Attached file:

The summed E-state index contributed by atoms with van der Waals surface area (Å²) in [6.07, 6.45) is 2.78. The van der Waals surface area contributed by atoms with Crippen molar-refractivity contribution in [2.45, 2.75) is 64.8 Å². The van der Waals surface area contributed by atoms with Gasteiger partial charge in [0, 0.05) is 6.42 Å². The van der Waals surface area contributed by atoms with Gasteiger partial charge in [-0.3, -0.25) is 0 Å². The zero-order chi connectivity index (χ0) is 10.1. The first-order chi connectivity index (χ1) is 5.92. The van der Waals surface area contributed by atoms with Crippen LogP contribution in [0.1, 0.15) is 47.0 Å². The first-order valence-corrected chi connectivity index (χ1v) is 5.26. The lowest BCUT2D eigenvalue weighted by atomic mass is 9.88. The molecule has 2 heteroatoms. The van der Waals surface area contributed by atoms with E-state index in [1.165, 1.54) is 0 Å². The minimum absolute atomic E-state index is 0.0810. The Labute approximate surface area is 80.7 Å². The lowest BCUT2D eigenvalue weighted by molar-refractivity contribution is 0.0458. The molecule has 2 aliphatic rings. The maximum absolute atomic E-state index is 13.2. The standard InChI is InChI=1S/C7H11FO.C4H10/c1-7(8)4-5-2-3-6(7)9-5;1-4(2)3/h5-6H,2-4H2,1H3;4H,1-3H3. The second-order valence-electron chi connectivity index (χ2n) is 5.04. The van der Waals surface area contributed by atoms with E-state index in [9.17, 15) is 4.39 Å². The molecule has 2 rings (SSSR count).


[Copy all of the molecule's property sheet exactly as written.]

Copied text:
The summed E-state index contributed by atoms with van der Waals surface area (Å²) in [6.07, 6.45) is 2.78. The van der Waals surface area contributed by atoms with Crippen molar-refractivity contribution in [2.45, 2.75) is 64.8 Å². The van der Waals surface area contributed by atoms with Gasteiger partial charge in [0, 0.05) is 6.42 Å². The van der Waals surface area contributed by atoms with Gasteiger partial charge in [-0.3, -0.25) is 0 Å². The zero-order chi connectivity index (χ0) is 10.1. The first-order chi connectivity index (χ1) is 5.92. The van der Waals surface area contributed by atoms with Crippen LogP contribution in [0.1, 0.15) is 47.0 Å². The first-order valence-corrected chi connectivity index (χ1v) is 5.26. The lowest BCUT2D eigenvalue weighted by atomic mass is 9.88. The molecule has 2 heteroatoms. The van der Waals surface area contributed by atoms with E-state index in [1.165, 1.54) is 0 Å². The minimum absolute atomic E-state index is 0.0810. The Labute approximate surface area is 80.7 Å². The lowest BCUT2D eigenvalue weighted by molar-refractivity contribution is 0.0458. The molecule has 2 aliphatic rings. The maximum absolute atomic E-state index is 13.2. The standard InChI is InChI=1S/C7H11FO.C4H10/c1-7(8)4-5-2-3-6(7)9-5;1-4(2)3/h5-6H,2-4H2,1H3;4H,1-3H3. The second-order valence-electron chi connectivity index (χ2n) is 5.04. The van der Waals surface area contributed by atoms with E-state index in [9.17, 15) is 4.39 Å². The molecule has 2 rings (SSSR count).